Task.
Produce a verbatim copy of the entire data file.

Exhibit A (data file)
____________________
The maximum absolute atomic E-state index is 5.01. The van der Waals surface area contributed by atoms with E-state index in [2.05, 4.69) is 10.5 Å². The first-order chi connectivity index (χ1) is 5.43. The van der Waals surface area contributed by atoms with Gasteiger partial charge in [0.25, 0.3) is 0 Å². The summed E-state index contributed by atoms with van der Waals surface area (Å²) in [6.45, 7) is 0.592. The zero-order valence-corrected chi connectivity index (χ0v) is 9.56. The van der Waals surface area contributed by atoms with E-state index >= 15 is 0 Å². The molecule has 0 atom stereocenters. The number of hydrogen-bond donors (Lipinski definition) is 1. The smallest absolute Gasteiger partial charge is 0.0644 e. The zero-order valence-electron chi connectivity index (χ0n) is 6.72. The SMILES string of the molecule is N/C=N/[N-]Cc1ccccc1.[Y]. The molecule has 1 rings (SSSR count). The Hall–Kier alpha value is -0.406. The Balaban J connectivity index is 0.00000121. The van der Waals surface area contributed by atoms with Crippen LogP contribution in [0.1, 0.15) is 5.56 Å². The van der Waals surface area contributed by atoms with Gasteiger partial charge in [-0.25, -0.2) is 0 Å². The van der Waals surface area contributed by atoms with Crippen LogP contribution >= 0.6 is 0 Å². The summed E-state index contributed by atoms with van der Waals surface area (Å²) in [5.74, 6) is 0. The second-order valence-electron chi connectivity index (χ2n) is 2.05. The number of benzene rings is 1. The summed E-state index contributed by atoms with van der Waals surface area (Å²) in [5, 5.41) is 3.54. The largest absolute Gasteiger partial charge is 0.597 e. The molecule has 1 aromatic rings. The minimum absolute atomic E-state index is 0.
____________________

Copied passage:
The maximum absolute atomic E-state index is 5.01. The van der Waals surface area contributed by atoms with E-state index in [2.05, 4.69) is 10.5 Å². The first-order chi connectivity index (χ1) is 5.43. The van der Waals surface area contributed by atoms with Gasteiger partial charge in [0.25, 0.3) is 0 Å². The summed E-state index contributed by atoms with van der Waals surface area (Å²) in [6.45, 7) is 0.592. The zero-order valence-corrected chi connectivity index (χ0v) is 9.56. The van der Waals surface area contributed by atoms with E-state index >= 15 is 0 Å². The molecule has 0 atom stereocenters. The number of hydrogen-bond donors (Lipinski definition) is 1. The smallest absolute Gasteiger partial charge is 0.0644 e. The zero-order valence-electron chi connectivity index (χ0n) is 6.72. The SMILES string of the molecule is N/C=N/[N-]Cc1ccccc1.[Y]. The molecule has 1 rings (SSSR count). The Hall–Kier alpha value is -0.406. The Balaban J connectivity index is 0.00000121. The van der Waals surface area contributed by atoms with Crippen LogP contribution in [0.1, 0.15) is 5.56 Å². The van der Waals surface area contributed by atoms with Gasteiger partial charge in [-0.25, -0.2) is 0 Å². The van der Waals surface area contributed by atoms with Crippen LogP contribution >= 0.6 is 0 Å². The summed E-state index contributed by atoms with van der Waals surface area (Å²) in [5.74, 6) is 0. The second-order valence-electron chi connectivity index (χ2n) is 2.05. The number of benzene rings is 1. The summed E-state index contributed by atoms with van der Waals surface area (Å²) in [5, 5.41) is 3.54. The largest absolute Gasteiger partial charge is 0.597 e. The molecule has 1 aromatic rings. The minimum absolute atomic E-state index is 0.